August 28, 2017
By Jane Bishop Halteman

Black and white eclipse photos plus bespectacled family watching; cake stands from the past, 50 years of photos, singing to recall

This past week began with an auspicious solar display, described by one commentator as the “first coast-to-coast eclipse in a century,” and ended with a slightly early celebration of our 50th wedding anniversary, the latter (though perhaps no excuse) the reason why today’s blog is posting later than usual.

The rituals of observing these two rare occasions, particularly in the same week, seem somehow related. Eclipse “fervor points to an innate human tendency to respond with anticipation—and a mix of fear and fascination—to what is truly awe-inspiring. What underlies this response is our deep human need to practice reverence, to demonstrate honor and respect for something that extends beyond our powers and finiteness,” according to Stephanie Ludwig in a MindBodyGreen post on August 18.

Ludwig goes on to say that “the brilliant American writer Annie Dillard published a captivating essay titled “Total Eclipse” in her 1982 book Teaching a Stone to Talk. It is a profoundly spiritual, even mystical, description of her experience of a 1979 solar eclipse. Consider how you might express your experience of the eclipse creatively. You might journal or blog about it. Write a poem, paint it, draw it, dance it,” the author exudes.

Bari Weiss wrote last Tuesday in the New York Times Opinion Pages that “the neon-orange thumbnail in the sky was breathtaking. It was rivaled in its splendor by the sight of adults in midtown Manhattan who’d taken the time to create pinhole projectors out of old cereal boxes and paper plates.”

Our personal experience of the eclipse, unplanned though it was, turned into a community event at Saint Mary’s College, where we borrowed a grandchild’s official eclipse glasses so that we might safely view the sun as it was gradually eclipsed by the moon.  We did not experience totality in our town, but we look to 2024 when we will have the opportunity to view totality closer to home. (You can read about KRMCer Nancy’s eclipse experience at her blog site. Reading her report led to my photographing my own curtains for shadows shaped by the eclipse’s bite out of the sun, which you see pictured in the collage above.)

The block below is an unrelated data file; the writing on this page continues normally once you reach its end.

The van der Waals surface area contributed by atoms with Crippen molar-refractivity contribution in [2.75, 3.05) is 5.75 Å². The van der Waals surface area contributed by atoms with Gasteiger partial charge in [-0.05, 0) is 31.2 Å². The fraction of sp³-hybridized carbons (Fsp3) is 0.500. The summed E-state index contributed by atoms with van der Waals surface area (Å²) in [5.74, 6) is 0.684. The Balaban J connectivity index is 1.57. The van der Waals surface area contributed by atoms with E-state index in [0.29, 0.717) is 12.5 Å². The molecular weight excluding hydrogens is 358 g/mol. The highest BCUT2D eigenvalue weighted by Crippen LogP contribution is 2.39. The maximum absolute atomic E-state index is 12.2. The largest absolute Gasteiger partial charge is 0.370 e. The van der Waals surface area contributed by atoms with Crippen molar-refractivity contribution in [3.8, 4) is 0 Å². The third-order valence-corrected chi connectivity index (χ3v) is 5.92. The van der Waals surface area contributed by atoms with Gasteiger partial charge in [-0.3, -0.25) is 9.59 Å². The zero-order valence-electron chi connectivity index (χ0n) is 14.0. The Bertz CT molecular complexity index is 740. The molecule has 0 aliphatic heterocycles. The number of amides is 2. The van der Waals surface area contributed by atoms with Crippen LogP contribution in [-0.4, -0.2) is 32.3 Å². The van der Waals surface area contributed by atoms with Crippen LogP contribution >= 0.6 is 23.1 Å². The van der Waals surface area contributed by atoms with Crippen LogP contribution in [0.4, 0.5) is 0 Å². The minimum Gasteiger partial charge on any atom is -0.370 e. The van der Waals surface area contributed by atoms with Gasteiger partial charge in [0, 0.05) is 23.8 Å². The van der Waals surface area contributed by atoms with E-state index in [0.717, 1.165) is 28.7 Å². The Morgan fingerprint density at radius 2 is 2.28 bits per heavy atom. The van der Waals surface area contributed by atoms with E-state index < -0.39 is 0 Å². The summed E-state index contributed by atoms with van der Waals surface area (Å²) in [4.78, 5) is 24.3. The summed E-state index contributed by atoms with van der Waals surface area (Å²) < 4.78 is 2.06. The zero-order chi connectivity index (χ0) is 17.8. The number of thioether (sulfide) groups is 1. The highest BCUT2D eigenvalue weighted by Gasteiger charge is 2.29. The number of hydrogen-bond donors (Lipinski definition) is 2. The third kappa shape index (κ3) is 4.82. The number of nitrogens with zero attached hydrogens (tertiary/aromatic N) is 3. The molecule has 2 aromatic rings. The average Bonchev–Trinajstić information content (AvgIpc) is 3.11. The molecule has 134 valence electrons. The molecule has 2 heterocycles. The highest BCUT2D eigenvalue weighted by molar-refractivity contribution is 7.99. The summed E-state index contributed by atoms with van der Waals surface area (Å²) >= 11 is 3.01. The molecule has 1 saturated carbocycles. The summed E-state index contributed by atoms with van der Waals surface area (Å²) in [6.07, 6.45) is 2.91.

Staying abreast of the steady cascade of eclipse information before the solar event, including this National Public Radio clip of music to enjoy during the eclipse and these ruminations posted in The Mennonite (called Mennos dancing with the stars as sung to Will you let me be), provided advance preparation as well for the solemn ritual of embracing 50 years of marriage with family and friends during the last five days. 

By both default and design, our anniversary party ritualized some of what happened at our wedding as we sang together Be thou my vision which our wedding guests sang with us back in 1967 and which our daughter and son-in-law's guests sang 15 years ago at their wedding.  As we brought together for the party folks who attended our wedding as well as others whom we have met since then, we acknowledged the importance of our rootedness in community.  

In a serendipitous happenstance, daughter Meg displayed some of the cakes she made for the 50-year observance on a pedestal cake stand given her and Jeff at their wedding 15 years ago, a footed cake stand we received 50 years ago, and two flat cake plates with matching ceramic servers that were gifts to my parents 72 years ago, underlining our reliance on the support and role modeling one generation offers the next.

An anniversary party guest gave me a clipping of observations I made about 40 years of marriage 10 years ago in the newsletter published by our church in Illinois. “We have bickered about a lot—our families of origin, budgeting, basement storage, bush trimming—but our underlying commitment to each other and to our faith has been foundational….While it may not be mandatory to the longevity of marriage, it hasn’t hurt that we have much in common regarding politics and religion!” (And that observation could not possibly have foreseen what would be coming down the pike on the political front in the next decade.)

“Both coming from families that knew how to laugh together, we have cultivated the fine art of ribbing one another. He laughs at my logistical shortcomings (ask him about my first drive alone after getting my license at 21 or about my skills with gardening tools); he gets teased in return for his naivete about popular culture,” the newsletter article observed at the 40-year juncture.

Ludwig offers this invitation at the close of her MindBodyGreen essay: “May embracing the eclipse invite us to rediscover reverence in ways that resonate with our own deepest experiences.” Somehow that advice seems relevant to the celebration of a long-term marriage as well.  Where do we find ourselves at 50 years or 40 years or 30 years?  At even 20 or 15 or 10 or 5? 

Chrissy Rutherford’s advice to Harper’s Bazaar readers prior to the eclipse also seems relevant to the celebration of a long marriage: “First, if it’s possible, take time to experience it. If you can, take the day off work or just take that time away from your office. We can be so caught up in the fray of ordinary life and then anticipate something like this but really not prioritize experiencing it, so we end up watching it on television or reading about it in a newspaper. First, actually set aside that time like it’s sacred time—like it is time and space away from the ordinary.”   

No matter the length of your marriage (or some other long-time endeavor), take a moment to experience where you are on that journey and where you have been; dare to look ahead to where the adventure might take you in the future.